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  Dancers Matthew Pawlicki-Sinclair and Matthew Powell in Great Galloping Gottschalk in spring 2007. Photographer Steve Wilson.

Great Galloping Gottschalk
Choreography: Lynne Taylor-Corbett
Music: Louis Moreau Gottschalk

Louis Moreau Gottschalk grew up in New Orleans. Born a Creole, he benefitted greatly from a rich musical heritage that included black musicians improvising on street corners. He was a talented musician as a youth, growing up to be an extraordinary pianist and composer of a genre of music that paved the way for Ragtime.

During the Civil War, Gottschalk played concerts in both the North and the South, crisscrossing battle lines by train with his piano in tow. His popularity grew to the point that one could say that he was “The Rock Star” of his time. Young women would sit in the front row of the theatres where he performed, holding his sheet music, sobbing and fainting when he played their favorite selections.

I discovered an album of Gottschalk’s piano selections in a record store when I was on a visit to Denver. I was searching for “important” music for my first commission at American Ballet Theatre. Misha Baryshnikov had invited me to do a work for the company and I wanted to be sure to do a really “serious” work. Gottschalk’s simple tunes charmed and inspired me; I was hooked. The result was Great Galloping Gottschalk, premiered byAmerican Ballet Theatre in 1982 and performed by numerous companies around the world since then. I am grateful to my esteemed colleague, William Whitener, for bringing it to the Kansas City Ballet.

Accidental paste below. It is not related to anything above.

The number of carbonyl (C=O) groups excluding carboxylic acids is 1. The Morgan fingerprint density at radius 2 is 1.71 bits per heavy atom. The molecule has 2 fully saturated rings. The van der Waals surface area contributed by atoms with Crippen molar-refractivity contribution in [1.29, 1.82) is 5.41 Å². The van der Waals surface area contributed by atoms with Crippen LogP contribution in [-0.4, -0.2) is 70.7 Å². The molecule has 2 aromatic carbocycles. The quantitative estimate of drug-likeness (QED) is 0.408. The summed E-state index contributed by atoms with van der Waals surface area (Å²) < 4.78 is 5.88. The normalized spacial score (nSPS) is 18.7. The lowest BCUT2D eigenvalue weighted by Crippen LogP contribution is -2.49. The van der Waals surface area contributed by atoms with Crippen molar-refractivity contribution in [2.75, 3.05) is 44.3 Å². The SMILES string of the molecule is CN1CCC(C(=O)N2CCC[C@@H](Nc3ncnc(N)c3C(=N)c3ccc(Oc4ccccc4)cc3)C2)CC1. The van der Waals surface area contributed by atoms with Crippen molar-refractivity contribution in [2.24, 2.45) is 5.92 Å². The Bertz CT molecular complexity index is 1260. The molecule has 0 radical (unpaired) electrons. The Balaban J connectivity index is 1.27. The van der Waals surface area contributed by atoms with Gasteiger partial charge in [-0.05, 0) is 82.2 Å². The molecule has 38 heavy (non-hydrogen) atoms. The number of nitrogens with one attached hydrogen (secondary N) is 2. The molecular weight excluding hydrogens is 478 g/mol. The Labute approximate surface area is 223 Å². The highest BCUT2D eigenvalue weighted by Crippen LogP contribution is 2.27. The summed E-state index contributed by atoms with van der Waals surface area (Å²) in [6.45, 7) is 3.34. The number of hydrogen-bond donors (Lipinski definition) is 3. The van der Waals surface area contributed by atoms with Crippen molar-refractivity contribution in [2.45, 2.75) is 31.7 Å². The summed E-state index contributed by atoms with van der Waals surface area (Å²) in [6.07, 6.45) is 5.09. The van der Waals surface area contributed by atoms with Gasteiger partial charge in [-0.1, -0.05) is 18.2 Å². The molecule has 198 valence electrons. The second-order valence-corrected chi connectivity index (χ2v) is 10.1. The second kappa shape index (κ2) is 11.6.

Courtesy of Lynne Taylor-Corbett

World Premiere: January 12, 1982, American Ballet Theare, Miami Beach Theater of the Performing Arts,
Miami Beach Florida

Kansas City Ballet Premiere: February 22, 2007, Lyric Theatre, Kansas City, Missouri


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